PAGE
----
Taiwan: sharp rise in bad debts

Baromètre des Pratiques de Paiement

  • Taiwan
  • Chemicals/Pharma,
  • Electronics/ICT,
  • Machines/Engineering,
  • Textiles

28 juin 2022

Our survey shows a sharp rise in bad debts written off as uncollectable, revealing a disturbing deterioration in B2B payment practices.

Introduction

The 2022 edition of the Atradius Payment Practices Barometer survey findings for Taiwan is a valuable opportunity to hear directly from companies about how their business operations are coping with the disruptive impact of the current challenging economic and trading circumstances.

Topics covered include: payment terms set for business-to-business (B2B) customers, the average time it takes to turn overdue B2B invoices into cash, the impact of late or non-payment on the business, and expected challenges to profitability during the coming months.

The survey questionnaire was completed by businesses in Taiwan during Q2 2022. Responses given by companies polled are contained in the report for Taiwan, which is part of the June 2022 edition of Atradius Payment Practices Barometer for Asia available on this website by clicking here.

Key takeaways from the report for Taiwan

Major concern amid geopolitical issues, rise in payment defaults

  • The situation in Taiwan is in a state of flux, with many companies telling us they are unsure what the future holds. This is partly a result of the pandemic and, more significantly, due to the specific geopolitics of Taiwan itself, of widespread and acute uncertainty across all industries polled about its potential impact on domestic and foreign trade. One third of companies said they had anxiety about maintaining profitability .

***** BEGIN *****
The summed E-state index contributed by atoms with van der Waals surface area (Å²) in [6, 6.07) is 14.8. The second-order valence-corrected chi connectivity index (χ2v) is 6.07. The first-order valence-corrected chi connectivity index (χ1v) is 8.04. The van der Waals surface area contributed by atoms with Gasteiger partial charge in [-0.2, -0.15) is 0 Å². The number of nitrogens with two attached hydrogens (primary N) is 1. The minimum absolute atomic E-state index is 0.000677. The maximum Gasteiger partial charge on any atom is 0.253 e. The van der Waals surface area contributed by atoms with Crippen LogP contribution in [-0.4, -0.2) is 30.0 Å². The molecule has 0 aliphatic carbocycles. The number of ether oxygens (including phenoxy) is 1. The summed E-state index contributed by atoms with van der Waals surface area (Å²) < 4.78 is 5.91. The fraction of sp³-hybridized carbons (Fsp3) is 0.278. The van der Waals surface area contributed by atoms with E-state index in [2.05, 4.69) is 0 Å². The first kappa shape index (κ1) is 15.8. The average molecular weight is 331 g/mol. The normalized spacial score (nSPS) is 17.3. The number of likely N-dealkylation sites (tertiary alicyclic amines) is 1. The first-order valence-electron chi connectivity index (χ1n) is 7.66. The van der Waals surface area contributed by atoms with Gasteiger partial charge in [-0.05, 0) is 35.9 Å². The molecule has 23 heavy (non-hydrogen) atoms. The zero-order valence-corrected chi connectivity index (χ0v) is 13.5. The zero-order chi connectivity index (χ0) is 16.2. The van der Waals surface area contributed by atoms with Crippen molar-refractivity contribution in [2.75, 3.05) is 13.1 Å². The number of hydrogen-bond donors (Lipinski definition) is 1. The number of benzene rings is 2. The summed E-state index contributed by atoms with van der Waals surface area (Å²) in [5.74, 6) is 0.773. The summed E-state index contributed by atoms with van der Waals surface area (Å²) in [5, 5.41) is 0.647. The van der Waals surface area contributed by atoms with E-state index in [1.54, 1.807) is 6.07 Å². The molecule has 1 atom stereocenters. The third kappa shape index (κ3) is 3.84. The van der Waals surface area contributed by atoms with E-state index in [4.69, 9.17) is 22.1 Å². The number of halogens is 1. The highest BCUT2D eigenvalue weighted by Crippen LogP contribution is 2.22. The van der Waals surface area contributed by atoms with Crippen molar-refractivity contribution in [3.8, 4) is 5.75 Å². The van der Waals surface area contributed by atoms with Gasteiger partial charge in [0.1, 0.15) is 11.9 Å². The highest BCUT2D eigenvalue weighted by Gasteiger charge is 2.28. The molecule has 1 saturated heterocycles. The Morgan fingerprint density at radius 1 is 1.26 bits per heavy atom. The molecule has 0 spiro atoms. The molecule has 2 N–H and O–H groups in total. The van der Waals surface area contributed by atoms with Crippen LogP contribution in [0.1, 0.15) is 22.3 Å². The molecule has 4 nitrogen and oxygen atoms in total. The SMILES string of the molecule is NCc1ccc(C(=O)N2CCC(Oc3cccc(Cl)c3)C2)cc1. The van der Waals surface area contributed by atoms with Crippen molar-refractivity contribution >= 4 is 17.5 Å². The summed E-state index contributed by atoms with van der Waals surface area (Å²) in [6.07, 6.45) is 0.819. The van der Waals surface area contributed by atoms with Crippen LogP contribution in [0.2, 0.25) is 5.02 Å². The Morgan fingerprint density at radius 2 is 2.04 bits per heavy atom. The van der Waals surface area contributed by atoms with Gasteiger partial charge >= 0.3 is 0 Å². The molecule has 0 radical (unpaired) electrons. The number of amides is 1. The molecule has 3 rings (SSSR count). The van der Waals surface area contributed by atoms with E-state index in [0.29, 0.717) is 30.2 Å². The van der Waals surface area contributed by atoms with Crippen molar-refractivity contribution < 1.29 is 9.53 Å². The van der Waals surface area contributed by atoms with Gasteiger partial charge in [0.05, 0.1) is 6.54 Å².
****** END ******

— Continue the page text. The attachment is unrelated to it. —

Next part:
• Our survey showed a sharp rise in bad debts written off as uncollectable. They nearly tripled, up to an average of 8%, while in the chemicals industry it was as high as 12%. There was an equally worrying increase in the number of overdue B2B invoices, revealing a disturbing deterioration in payment practices. The level of customer payment defaults climbed to an average of 54%, up from last survey's 40%.

DSO troubles and liquidity issues spark need for strong credit management

  • A clear majority of businesses polled in the Taiwan market told us that liquidity issues are a growing factor leading to B2B customer payment default. This had a severe knock-on effect through the respective supply chains. Almost one third of companies told us they experienced a significant deterioration in Days-Sales-Outstanding (DSO), a threat to both cash flow and to business growth.
  • The tough trading conditions found in the survey reinforced a rising awareness among companies polled in Taiwan of the need for a credible and strong credit management strategy. There was focus on the internal credit process to manage payment defaults and a notable rise in businesses who either outsourced the issue to a credit insurer or who purchased specific trade finance solutions.

Key survey findings for Taiwan

  • B2B trade on credit climbs amid competitive pressures
  • Credit risk worsening is a worry, and companies seek insurance protection
  • Companies rocked as payment defaults and bad debt losses soar
  • Liquidity squeezes trigger increase in customer payment default
  • DSO troubles spark concern about growth and profitability
  • Mixed opinions on evolution of B2B trade credit landscape
  • Serious concern geopolitical risks will hurt domestic and export trade

Interested in finding out more?

Please download the complete report for a complete overview of the payment practices in Taiwan and in the following local industries:

  • Chemicals/Pharma
  • Electronics/ICT
  • Machines
  • Textiles/Clothing